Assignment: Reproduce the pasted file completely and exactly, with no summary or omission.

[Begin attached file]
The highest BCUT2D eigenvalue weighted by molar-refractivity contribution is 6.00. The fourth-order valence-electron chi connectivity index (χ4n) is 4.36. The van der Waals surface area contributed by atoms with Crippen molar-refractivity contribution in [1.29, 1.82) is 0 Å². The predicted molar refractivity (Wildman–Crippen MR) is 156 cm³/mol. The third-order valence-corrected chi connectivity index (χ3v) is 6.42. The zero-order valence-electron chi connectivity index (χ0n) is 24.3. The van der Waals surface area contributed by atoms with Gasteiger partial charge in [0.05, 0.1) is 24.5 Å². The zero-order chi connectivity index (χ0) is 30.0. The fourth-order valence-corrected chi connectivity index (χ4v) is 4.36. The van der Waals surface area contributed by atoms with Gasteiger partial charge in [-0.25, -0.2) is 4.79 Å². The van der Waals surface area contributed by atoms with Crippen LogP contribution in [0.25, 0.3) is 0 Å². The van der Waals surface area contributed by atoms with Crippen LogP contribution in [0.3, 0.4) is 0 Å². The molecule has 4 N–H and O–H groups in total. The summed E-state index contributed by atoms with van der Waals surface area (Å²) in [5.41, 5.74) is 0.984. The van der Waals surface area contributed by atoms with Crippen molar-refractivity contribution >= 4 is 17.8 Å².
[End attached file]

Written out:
The highest BCUT2D eigenvalue weighted by molar-refractivity contribution is 6.00. The fourth-order valence-electron chi connectivity index (χ4n) is 4.36. The van der Waals surface area contributed by atoms with Crippen molar-refractivity contribution in [1.29, 1.82) is 0 Å². The predicted molar refractivity (Wildman–Crippen MR) is 156 cm³/mol. The third-order valence-corrected chi connectivity index (χ3v) is 6.42. The zero-order valence-electron chi connectivity index (χ0n) is 24.3. The van der Waals surface area contributed by atoms with Gasteiger partial charge in [0.05, 0.1) is 24.5 Å². The zero-order chi connectivity index (χ0) is 30.0. The fourth-order valence-corrected chi connectivity index (χ4v) is 4.36. The van der Waals surface area contributed by atoms with Gasteiger partial charge in [-0.25, -0.2) is 4.79 Å². The van der Waals surface area contributed by atoms with Crippen LogP contribution in [0.25, 0.3) is 0 Å². The van der Waals surface area contributed by atoms with Crippen LogP contribution in [0.3, 0.4) is 0 Å². The molecule has 4 N–H and O–H groups in total. The summed E-state index contributed by atoms with van der Waals surface area (Å²) in [5.41, 5.74) is 0.984. The van der Waals surface area contributed by atoms with Crippen molar-refractivity contribution >= 4 is 17.8 Å².